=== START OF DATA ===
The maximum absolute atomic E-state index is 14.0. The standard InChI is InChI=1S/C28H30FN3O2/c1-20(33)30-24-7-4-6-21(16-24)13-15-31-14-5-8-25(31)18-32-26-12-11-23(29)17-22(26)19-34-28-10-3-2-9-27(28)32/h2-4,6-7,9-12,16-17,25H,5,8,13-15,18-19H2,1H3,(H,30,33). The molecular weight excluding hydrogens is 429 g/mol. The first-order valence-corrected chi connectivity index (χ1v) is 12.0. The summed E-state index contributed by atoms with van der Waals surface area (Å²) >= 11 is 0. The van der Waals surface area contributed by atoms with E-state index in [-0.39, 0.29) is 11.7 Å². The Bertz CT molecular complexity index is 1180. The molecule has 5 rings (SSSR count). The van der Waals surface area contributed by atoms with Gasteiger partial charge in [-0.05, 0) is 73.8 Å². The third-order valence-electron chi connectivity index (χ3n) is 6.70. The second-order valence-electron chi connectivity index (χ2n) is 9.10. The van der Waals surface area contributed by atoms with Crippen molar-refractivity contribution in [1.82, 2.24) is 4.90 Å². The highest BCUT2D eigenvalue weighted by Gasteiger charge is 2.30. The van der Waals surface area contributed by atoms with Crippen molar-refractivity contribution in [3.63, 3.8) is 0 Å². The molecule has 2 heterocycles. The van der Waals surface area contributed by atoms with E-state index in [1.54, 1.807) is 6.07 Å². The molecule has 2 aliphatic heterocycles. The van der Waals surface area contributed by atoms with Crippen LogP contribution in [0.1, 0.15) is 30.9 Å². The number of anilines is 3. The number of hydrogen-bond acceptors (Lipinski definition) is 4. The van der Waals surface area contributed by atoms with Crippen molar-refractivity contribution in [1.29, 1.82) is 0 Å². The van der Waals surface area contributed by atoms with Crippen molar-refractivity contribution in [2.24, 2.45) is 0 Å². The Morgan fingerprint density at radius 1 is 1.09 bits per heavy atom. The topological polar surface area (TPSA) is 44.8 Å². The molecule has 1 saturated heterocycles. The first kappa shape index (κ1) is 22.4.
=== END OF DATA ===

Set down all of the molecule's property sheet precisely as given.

The maximum absolute atomic E-state index is 14.0. The standard InChI is InChI=1S/C28H30FN3O2/c1-20(33)30-24-7-4-6-21(16-24)13-15-31-14-5-8-25(31)18-32-26-12-11-23(29)17-22(26)19-34-28-10-3-2-9-27(28)32/h2-4,6-7,9-12,16-17,25H,5,8,13-15,18-19H2,1H3,(H,30,33). The molecular weight excluding hydrogens is 429 g/mol. The first-order valence-corrected chi connectivity index (χ1v) is 12.0. The summed E-state index contributed by atoms with van der Waals surface area (Å²) >= 11 is 0. The van der Waals surface area contributed by atoms with E-state index in [-0.39, 0.29) is 11.7 Å². The Bertz CT molecular complexity index is 1180. The molecule has 5 rings (SSSR count). The van der Waals surface area contributed by atoms with Gasteiger partial charge in [-0.05, 0) is 73.8 Å². The third-order valence-electron chi connectivity index (χ3n) is 6.70. The second-order valence-electron chi connectivity index (χ2n) is 9.10. The van der Waals surface area contributed by atoms with Crippen molar-refractivity contribution in [1.82, 2.24) is 4.90 Å². The highest BCUT2D eigenvalue weighted by Gasteiger charge is 2.30. The van der Waals surface area contributed by atoms with Crippen molar-refractivity contribution in [3.63, 3.8) is 0 Å². The molecule has 2 heterocycles. The van der Waals surface area contributed by atoms with E-state index in [1.54, 1.807) is 6.07 Å². The molecule has 2 aliphatic heterocycles. The van der Waals surface area contributed by atoms with Crippen LogP contribution in [0.1, 0.15) is 30.9 Å². The number of anilines is 3. The number of hydrogen-bond acceptors (Lipinski definition) is 4. The van der Waals surface area contributed by atoms with Crippen molar-refractivity contribution in [1.29, 1.82) is 0 Å². The van der Waals surface area contributed by atoms with Crippen molar-refractivity contribution in [2.24, 2.45) is 0 Å². The Morgan fingerprint density at radius 1 is 1.09 bits per heavy atom. The topological polar surface area (TPSA) is 44.8 Å². The molecule has 1 saturated heterocycles. The first kappa shape index (κ1) is 22.4.